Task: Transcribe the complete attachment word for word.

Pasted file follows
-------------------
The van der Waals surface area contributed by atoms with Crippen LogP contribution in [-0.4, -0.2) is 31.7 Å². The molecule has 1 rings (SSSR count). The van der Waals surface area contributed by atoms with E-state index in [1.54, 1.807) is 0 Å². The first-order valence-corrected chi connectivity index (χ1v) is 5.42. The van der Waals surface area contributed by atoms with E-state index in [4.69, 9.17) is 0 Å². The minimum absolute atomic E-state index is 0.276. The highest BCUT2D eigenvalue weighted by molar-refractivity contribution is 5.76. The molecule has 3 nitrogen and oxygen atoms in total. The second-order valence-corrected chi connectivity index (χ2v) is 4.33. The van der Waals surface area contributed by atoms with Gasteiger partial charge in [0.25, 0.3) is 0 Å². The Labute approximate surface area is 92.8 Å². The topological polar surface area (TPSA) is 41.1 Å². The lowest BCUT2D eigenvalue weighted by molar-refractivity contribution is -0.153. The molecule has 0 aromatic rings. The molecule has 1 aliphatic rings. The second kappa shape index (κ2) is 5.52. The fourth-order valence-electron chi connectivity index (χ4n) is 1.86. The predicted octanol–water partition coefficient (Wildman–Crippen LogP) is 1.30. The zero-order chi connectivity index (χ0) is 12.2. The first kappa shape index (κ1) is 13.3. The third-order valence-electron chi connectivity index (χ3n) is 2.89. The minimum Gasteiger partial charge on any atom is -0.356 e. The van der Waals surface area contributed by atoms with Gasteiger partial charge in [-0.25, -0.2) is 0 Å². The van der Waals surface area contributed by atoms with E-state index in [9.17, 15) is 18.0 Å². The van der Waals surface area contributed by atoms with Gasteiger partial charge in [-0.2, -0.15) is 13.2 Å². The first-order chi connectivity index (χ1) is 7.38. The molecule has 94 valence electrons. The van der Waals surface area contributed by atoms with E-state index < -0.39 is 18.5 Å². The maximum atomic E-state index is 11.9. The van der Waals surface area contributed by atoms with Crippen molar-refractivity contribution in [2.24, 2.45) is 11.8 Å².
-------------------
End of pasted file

The van der Waals surface area contributed by atoms with Crippen LogP contribution in [-0.4, -0.2) is 31.7 Å². The molecule has 1 rings (SSSR count). The van der Waals surface area contributed by atoms with E-state index in [1.54, 1.807) is 0 Å². The first-order valence-corrected chi connectivity index (χ1v) is 5.42. The van der Waals surface area contributed by atoms with E-state index in [4.69, 9.17) is 0 Å². The minimum absolute atomic E-state index is 0.276. The highest BCUT2D eigenvalue weighted by molar-refractivity contribution is 5.76. The molecule has 3 nitrogen and oxygen atoms in total. The second-order valence-corrected chi connectivity index (χ2v) is 4.33. The van der Waals surface area contributed by atoms with Gasteiger partial charge in [0.25, 0.3) is 0 Å². The Labute approximate surface area is 92.8 Å². The topological polar surface area (TPSA) is 41.1 Å². The lowest BCUT2D eigenvalue weighted by molar-refractivity contribution is -0.153. The molecule has 0 aromatic rings. The molecule has 1 aliphatic rings. The second kappa shape index (κ2) is 5.52. The fourth-order valence-electron chi connectivity index (χ4n) is 1.86. The predicted octanol–water partition coefficient (Wildman–Crippen LogP) is 1.30. The zero-order chi connectivity index (χ0) is 12.2. The first kappa shape index (κ1) is 13.3. The third-order valence-electron chi connectivity index (χ3n) is 2.89. The minimum Gasteiger partial charge on any atom is -0.356 e. The van der Waals surface area contributed by atoms with Gasteiger partial charge in [-0.25, -0.2) is 0 Å². The van der Waals surface area contributed by atoms with E-state index in [9.17, 15) is 18.0 Å². The van der Waals surface area contributed by atoms with Gasteiger partial charge in [-0.2, -0.15) is 13.2 Å². The first-order chi connectivity index (χ1) is 7.38. The molecule has 94 valence electrons. The van der Waals surface area contributed by atoms with E-state index < -0.39 is 18.5 Å². The maximum atomic E-state index is 11.9. The van der Waals surface area contributed by atoms with Crippen molar-refractivity contribution in [2.24, 2.45) is 11.8 Å².